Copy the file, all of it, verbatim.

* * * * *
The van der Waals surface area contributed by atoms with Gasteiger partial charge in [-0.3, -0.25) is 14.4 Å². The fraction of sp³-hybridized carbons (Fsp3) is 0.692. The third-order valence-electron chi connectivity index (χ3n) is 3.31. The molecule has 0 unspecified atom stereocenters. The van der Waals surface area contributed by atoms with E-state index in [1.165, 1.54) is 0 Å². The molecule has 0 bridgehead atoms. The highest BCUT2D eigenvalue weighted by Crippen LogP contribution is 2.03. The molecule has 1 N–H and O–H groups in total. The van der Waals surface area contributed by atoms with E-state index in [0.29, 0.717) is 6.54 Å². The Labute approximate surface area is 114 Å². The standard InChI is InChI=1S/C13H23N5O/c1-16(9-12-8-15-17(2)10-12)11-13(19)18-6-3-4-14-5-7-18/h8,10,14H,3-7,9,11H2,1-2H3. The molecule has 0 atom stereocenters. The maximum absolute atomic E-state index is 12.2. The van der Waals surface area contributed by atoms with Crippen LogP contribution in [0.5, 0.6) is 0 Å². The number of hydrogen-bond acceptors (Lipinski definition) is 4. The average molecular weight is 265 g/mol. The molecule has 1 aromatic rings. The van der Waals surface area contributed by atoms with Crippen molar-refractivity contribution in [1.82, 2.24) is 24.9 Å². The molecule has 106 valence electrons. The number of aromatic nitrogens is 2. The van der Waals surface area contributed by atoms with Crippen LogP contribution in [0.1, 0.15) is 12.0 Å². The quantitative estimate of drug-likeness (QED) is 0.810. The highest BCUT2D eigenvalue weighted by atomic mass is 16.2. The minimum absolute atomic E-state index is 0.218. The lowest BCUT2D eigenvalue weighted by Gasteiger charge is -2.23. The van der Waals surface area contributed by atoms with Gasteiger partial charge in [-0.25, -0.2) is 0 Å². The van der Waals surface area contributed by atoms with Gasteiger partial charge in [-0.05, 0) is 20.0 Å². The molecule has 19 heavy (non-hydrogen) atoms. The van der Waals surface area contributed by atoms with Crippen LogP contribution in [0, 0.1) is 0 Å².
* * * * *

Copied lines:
The van der Waals surface area contributed by atoms with Gasteiger partial charge in [-0.3, -0.25) is 14.4 Å². The fraction of sp³-hybridized carbons (Fsp3) is 0.692. The third-order valence-electron chi connectivity index (χ3n) is 3.31. The molecule has 0 unspecified atom stereocenters. The van der Waals surface area contributed by atoms with E-state index in [1.165, 1.54) is 0 Å². The molecule has 0 bridgehead atoms. The highest BCUT2D eigenvalue weighted by Crippen LogP contribution is 2.03. The molecule has 1 N–H and O–H groups in total. The van der Waals surface area contributed by atoms with E-state index in [0.29, 0.717) is 6.54 Å². The Labute approximate surface area is 114 Å². The standard InChI is InChI=1S/C13H23N5O/c1-16(9-12-8-15-17(2)10-12)11-13(19)18-6-3-4-14-5-7-18/h8,10,14H,3-7,9,11H2,1-2H3. The molecule has 0 atom stereocenters. The maximum absolute atomic E-state index is 12.2. The van der Waals surface area contributed by atoms with Crippen LogP contribution in [0.5, 0.6) is 0 Å². The number of hydrogen-bond acceptors (Lipinski definition) is 4. The average molecular weight is 265 g/mol. The molecule has 1 aromatic rings. The van der Waals surface area contributed by atoms with Crippen molar-refractivity contribution in [1.82, 2.24) is 24.9 Å². The molecule has 106 valence electrons. The number of aromatic nitrogens is 2. The van der Waals surface area contributed by atoms with Crippen LogP contribution in [0.1, 0.15) is 12.0 Å². The quantitative estimate of drug-likeness (QED) is 0.810. The highest BCUT2D eigenvalue weighted by atomic mass is 16.2. The minimum absolute atomic E-state index is 0.218. The lowest BCUT2D eigenvalue weighted by Gasteiger charge is -2.23. The van der Waals surface area contributed by atoms with Gasteiger partial charge in [-0.25, -0.2) is 0 Å². The van der Waals surface area contributed by atoms with Gasteiger partial charge in [-0.05, 0) is 20.0 Å². The molecule has 19 heavy (non-hydrogen) atoms. The van der Waals surface area contributed by atoms with Crippen LogP contribution in [0, 0.1) is 0 Å².